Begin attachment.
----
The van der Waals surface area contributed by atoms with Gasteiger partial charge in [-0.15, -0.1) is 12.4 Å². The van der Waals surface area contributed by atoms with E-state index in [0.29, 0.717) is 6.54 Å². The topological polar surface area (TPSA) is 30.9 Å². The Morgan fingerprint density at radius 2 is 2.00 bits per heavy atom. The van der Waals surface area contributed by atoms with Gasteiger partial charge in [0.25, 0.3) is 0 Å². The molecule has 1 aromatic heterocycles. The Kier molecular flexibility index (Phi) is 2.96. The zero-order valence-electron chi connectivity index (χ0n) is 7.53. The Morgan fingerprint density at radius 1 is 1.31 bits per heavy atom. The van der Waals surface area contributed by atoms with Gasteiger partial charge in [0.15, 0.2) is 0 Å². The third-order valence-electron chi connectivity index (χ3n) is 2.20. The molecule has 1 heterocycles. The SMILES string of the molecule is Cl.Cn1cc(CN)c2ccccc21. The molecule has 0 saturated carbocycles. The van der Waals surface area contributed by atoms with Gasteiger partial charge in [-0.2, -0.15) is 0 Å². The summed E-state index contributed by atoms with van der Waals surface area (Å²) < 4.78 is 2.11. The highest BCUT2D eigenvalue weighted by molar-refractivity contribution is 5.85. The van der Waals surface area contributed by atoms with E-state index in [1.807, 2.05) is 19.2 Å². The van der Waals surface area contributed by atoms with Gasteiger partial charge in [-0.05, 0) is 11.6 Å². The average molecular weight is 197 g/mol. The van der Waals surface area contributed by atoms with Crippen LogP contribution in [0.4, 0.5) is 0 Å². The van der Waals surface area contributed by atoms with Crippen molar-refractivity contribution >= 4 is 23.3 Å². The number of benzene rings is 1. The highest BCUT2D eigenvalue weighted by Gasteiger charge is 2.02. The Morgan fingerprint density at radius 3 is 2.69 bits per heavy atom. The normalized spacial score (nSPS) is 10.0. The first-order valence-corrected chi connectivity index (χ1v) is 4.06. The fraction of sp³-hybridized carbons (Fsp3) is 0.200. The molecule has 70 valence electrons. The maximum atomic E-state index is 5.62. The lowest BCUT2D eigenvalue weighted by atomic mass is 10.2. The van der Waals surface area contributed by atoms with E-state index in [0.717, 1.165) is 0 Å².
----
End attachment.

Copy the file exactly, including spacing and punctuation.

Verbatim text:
The van der Waals surface area contributed by atoms with Gasteiger partial charge in [-0.15, -0.1) is 12.4 Å². The van der Waals surface area contributed by atoms with E-state index in [0.29, 0.717) is 6.54 Å². The topological polar surface area (TPSA) is 30.9 Å². The Morgan fingerprint density at radius 2 is 2.00 bits per heavy atom. The van der Waals surface area contributed by atoms with Gasteiger partial charge in [0.25, 0.3) is 0 Å². The molecule has 1 aromatic heterocycles. The Kier molecular flexibility index (Phi) is 2.96. The zero-order valence-electron chi connectivity index (χ0n) is 7.53. The Morgan fingerprint density at radius 1 is 1.31 bits per heavy atom. The van der Waals surface area contributed by atoms with Gasteiger partial charge in [0.15, 0.2) is 0 Å². The third-order valence-electron chi connectivity index (χ3n) is 2.20. The molecule has 1 heterocycles. The SMILES string of the molecule is Cl.Cn1cc(CN)c2ccccc21. The molecule has 0 saturated carbocycles. The van der Waals surface area contributed by atoms with Gasteiger partial charge in [-0.2, -0.15) is 0 Å². The summed E-state index contributed by atoms with van der Waals surface area (Å²) < 4.78 is 2.11. The highest BCUT2D eigenvalue weighted by molar-refractivity contribution is 5.85. The van der Waals surface area contributed by atoms with E-state index in [1.807, 2.05) is 19.2 Å². The van der Waals surface area contributed by atoms with Gasteiger partial charge in [-0.05, 0) is 11.6 Å². The average molecular weight is 197 g/mol. The van der Waals surface area contributed by atoms with Crippen LogP contribution in [0.4, 0.5) is 0 Å². The van der Waals surface area contributed by atoms with Crippen molar-refractivity contribution >= 4 is 23.3 Å². The number of benzene rings is 1. The highest BCUT2D eigenvalue weighted by Gasteiger charge is 2.02. The Morgan fingerprint density at radius 3 is 2.69 bits per heavy atom. The normalized spacial score (nSPS) is 10.0. The first-order valence-corrected chi connectivity index (χ1v) is 4.06. The fraction of sp³-hybridized carbons (Fsp3) is 0.200. The molecule has 70 valence electrons. The maximum atomic E-state index is 5.62. The lowest BCUT2D eigenvalue weighted by atomic mass is 10.2. The van der Waals surface area contributed by atoms with E-state index in [0.717, 1.165) is 0 Å².